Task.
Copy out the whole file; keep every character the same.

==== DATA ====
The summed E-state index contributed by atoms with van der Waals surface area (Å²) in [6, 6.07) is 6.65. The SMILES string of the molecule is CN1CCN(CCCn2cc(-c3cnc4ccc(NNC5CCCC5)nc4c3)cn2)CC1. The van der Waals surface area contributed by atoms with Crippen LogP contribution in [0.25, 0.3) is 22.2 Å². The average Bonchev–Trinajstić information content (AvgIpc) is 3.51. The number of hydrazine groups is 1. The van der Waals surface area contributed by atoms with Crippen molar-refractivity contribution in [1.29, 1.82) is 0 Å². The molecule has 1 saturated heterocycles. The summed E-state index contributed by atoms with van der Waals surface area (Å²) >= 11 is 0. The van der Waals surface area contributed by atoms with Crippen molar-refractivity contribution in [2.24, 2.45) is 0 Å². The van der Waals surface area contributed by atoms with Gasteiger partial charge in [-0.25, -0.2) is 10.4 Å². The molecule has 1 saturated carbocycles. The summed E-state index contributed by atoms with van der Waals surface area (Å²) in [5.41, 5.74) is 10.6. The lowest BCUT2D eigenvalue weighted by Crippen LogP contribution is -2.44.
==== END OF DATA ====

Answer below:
The summed E-state index contributed by atoms with van der Waals surface area (Å²) in [6, 6.07) is 6.65. The SMILES string of the molecule is CN1CCN(CCCn2cc(-c3cnc4ccc(NNC5CCCC5)nc4c3)cn2)CC1. The van der Waals surface area contributed by atoms with Crippen LogP contribution in [0.25, 0.3) is 22.2 Å². The average Bonchev–Trinajstić information content (AvgIpc) is 3.51. The number of hydrazine groups is 1. The van der Waals surface area contributed by atoms with Crippen molar-refractivity contribution in [1.29, 1.82) is 0 Å². The molecule has 1 saturated heterocycles. The summed E-state index contributed by atoms with van der Waals surface area (Å²) >= 11 is 0. The van der Waals surface area contributed by atoms with Crippen molar-refractivity contribution in [2.24, 2.45) is 0 Å². The van der Waals surface area contributed by atoms with Gasteiger partial charge in [-0.25, -0.2) is 10.4 Å². The molecule has 1 saturated carbocycles. The summed E-state index contributed by atoms with van der Waals surface area (Å²) in [5.41, 5.74) is 10.6. The lowest BCUT2D eigenvalue weighted by Crippen LogP contribution is -2.44.